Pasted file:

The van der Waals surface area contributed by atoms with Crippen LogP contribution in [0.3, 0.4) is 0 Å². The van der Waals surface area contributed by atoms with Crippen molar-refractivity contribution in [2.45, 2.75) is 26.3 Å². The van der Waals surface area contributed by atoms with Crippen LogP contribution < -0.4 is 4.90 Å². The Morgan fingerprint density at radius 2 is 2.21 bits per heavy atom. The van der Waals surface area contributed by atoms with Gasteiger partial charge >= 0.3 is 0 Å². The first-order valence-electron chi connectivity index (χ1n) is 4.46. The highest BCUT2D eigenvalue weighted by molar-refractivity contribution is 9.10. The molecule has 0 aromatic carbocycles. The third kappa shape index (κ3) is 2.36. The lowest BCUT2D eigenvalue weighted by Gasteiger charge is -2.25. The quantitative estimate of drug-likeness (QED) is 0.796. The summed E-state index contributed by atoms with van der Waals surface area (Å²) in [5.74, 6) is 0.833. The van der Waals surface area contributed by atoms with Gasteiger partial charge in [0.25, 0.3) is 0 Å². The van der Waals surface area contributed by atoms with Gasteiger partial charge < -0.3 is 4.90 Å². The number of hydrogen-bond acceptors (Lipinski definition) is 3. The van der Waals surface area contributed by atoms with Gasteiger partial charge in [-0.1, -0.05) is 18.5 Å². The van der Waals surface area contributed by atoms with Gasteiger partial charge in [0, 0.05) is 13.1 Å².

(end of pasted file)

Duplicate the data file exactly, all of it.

The van der Waals surface area contributed by atoms with Crippen LogP contribution in [0.3, 0.4) is 0 Å². The van der Waals surface area contributed by atoms with Crippen molar-refractivity contribution in [2.45, 2.75) is 26.3 Å². The van der Waals surface area contributed by atoms with Crippen LogP contribution < -0.4 is 4.90 Å². The Morgan fingerprint density at radius 2 is 2.21 bits per heavy atom. The van der Waals surface area contributed by atoms with Gasteiger partial charge >= 0.3 is 0 Å². The first-order valence-electron chi connectivity index (χ1n) is 4.46. The highest BCUT2D eigenvalue weighted by molar-refractivity contribution is 9.10. The molecule has 0 aromatic carbocycles. The third kappa shape index (κ3) is 2.36. The lowest BCUT2D eigenvalue weighted by Gasteiger charge is -2.25. The quantitative estimate of drug-likeness (QED) is 0.796. The summed E-state index contributed by atoms with van der Waals surface area (Å²) in [5.74, 6) is 0.833. The van der Waals surface area contributed by atoms with Gasteiger partial charge in [0.25, 0.3) is 0 Å². The van der Waals surface area contributed by atoms with Gasteiger partial charge < -0.3 is 4.90 Å². The number of hydrogen-bond acceptors (Lipinski definition) is 3. The van der Waals surface area contributed by atoms with Gasteiger partial charge in [-0.1, -0.05) is 18.5 Å². The van der Waals surface area contributed by atoms with Gasteiger partial charge in [0, 0.05) is 13.1 Å².